Female koalas prefer bellows in which lower formants indicate larger males

@article{Charlton2012FemaleKP,
  title={Female koalas prefer bellows in which lower formants indicate larger males},
  author={Benjamin D. Charlton and William A. H. Ellis and Jacqui Brumm and Karen Nilsson and W. Tecumseh Fitch},
  journal={Animal Behaviour},
  year={2012},
  volume={84},
  pages={1565-1571}
}
Free-Ranging Male Koalas Use Size-Related Variation in Formant Frequencies to Assess Rival Males
TLDR
The results indicate that male koalas invest more effort into their vocal responses when they are presented with bellows that have lower formants indicative of larger rivals, but also show that males are slower to engage in vocal exchanges with larger males that represent more dangerous rivals.
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An inter-specific investigation into correlations between the minimum fo produced by the sound source, body size and vocal fold length found that, across species, VFL predicted minimum fo much better than body size, clearly demonstrating the potential for decoupling between larynx size and body size in primates.
The Role of Bioacoustic Signals in Koala Sexual Selection: Insights from Seasonal Patterns of Associations Revealed with GPS-Proximity Units
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It is concluded that indirect male-male competition, female mate choice, and possibly female competition, mediate sexual selection in koalas.
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These results provide clear evidence that male koalas perceive and attend to size-related formant information in their own species-specific vocalisations and suggest that formant perception is a widespread ability shared by marsupials and placental mammals, and perhaps by vertebrates more widely.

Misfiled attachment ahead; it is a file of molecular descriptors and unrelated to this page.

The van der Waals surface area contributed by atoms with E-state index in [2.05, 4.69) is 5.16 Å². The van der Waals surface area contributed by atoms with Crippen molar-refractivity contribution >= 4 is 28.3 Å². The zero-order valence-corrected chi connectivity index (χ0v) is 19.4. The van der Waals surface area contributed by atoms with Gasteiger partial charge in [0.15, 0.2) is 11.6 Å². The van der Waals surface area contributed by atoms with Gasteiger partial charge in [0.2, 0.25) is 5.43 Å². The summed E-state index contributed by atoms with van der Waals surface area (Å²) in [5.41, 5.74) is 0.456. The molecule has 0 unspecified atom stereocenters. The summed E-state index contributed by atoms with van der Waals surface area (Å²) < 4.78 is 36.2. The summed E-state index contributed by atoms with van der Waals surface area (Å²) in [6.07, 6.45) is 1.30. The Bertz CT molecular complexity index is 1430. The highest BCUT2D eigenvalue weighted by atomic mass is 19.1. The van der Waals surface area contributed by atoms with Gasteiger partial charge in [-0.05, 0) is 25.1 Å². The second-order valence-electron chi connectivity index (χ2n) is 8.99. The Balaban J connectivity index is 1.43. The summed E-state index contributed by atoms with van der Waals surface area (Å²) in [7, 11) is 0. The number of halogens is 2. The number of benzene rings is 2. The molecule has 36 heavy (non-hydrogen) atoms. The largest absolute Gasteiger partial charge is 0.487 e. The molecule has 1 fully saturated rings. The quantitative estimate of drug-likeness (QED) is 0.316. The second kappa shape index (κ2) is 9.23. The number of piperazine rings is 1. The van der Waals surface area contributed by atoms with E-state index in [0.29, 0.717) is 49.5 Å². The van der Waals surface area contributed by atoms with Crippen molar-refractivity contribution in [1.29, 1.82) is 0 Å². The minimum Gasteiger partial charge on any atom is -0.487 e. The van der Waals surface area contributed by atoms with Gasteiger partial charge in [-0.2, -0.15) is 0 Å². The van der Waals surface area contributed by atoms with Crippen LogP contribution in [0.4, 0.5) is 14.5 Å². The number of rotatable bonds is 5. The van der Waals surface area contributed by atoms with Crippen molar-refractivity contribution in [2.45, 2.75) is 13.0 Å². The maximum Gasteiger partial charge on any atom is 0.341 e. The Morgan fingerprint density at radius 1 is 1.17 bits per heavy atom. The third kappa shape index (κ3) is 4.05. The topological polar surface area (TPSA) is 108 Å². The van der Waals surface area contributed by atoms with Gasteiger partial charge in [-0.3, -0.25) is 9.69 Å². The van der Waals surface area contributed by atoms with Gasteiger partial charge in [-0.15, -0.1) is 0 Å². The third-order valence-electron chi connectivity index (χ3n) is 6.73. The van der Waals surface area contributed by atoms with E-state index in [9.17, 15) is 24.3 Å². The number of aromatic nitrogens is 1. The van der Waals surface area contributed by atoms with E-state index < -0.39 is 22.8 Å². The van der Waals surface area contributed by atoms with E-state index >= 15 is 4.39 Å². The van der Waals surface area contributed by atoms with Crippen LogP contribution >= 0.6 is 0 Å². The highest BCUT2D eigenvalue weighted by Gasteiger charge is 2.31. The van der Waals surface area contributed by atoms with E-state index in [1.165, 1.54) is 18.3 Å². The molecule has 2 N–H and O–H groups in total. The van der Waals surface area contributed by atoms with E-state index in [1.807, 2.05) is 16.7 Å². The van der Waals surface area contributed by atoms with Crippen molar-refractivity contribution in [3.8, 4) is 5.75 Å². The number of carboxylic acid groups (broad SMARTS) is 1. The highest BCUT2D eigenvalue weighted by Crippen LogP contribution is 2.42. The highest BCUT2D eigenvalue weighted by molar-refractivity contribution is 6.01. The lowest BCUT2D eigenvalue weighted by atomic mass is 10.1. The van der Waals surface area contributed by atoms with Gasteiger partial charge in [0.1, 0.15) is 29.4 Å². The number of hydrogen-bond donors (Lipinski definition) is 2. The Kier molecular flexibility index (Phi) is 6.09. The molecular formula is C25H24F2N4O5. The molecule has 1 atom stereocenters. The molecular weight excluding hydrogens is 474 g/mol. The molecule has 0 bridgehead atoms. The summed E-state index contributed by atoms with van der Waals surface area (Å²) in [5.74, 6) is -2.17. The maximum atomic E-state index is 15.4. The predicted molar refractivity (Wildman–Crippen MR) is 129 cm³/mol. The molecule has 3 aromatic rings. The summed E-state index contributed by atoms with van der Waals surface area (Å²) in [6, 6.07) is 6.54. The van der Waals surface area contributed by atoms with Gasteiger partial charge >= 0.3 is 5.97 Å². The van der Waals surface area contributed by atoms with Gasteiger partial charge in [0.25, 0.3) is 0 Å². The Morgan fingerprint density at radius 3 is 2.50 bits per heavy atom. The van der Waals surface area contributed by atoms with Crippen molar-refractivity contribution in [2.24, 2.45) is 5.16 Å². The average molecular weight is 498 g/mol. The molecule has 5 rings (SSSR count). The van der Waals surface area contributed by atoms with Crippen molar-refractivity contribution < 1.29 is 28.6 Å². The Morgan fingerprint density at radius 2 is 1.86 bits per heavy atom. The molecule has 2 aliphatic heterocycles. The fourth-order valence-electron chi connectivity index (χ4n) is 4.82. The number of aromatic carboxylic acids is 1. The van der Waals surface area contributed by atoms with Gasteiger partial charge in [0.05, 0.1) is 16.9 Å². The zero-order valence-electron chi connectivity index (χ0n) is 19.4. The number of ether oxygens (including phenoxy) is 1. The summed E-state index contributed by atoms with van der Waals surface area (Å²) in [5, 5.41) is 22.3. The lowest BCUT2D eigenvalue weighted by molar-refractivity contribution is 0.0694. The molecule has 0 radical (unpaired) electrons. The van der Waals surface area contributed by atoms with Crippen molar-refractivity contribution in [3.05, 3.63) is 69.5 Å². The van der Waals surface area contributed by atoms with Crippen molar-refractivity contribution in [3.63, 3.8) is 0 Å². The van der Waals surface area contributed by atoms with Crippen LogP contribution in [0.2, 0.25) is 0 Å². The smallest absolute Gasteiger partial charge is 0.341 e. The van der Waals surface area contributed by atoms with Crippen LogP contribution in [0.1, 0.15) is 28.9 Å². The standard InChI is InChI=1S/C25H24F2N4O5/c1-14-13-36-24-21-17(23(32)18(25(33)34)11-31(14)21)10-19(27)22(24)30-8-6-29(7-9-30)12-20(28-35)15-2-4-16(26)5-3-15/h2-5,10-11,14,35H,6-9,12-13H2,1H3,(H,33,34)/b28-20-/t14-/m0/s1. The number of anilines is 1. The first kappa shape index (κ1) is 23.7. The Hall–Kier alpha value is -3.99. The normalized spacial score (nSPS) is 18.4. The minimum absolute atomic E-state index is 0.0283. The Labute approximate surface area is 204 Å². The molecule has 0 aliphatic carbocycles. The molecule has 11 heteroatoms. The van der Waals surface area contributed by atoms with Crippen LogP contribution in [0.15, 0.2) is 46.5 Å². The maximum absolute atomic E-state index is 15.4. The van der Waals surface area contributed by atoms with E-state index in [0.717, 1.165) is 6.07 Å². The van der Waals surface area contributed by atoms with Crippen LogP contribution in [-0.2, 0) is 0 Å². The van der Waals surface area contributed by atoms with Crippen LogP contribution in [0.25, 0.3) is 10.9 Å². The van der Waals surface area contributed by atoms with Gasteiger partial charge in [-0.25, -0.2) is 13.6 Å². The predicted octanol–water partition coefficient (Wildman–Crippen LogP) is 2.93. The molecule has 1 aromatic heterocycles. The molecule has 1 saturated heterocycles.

Cues to body size in the formant spacing of male koala (Phascolarctos cinereus) bellows: honesty in an exaggerated trait
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The findings show that the formant spacing of male koala bellows has the potential to provide receivers with reliable information on the caller's body size, and reveal that vocal adaptations allowing callers to exaggerate (or maximise) the acoustic impression of their size have evolved independently in marsupials and placental mammals.
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The findings indicate that male koala bellows are highly individually distinctive and that the identity of male callers is functionally relevant to male and female koalas during the breeding season.
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The response of oestrous red deer hinds to playback of re-synthesized male roars characterized by either higher than average or lower than average F0 is investigated, providing the first evidence of such a bias in nonhuman mammals.
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TLDR
Findings indicate that free-ranging red deer hinds may use formants as acoustic cues to gauge the body size and maturity of males in their natural environment, possibly to facilitate earlier detection and avoidance of young stags that are known to harass them.
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Female red deer prefer the roars of larger males
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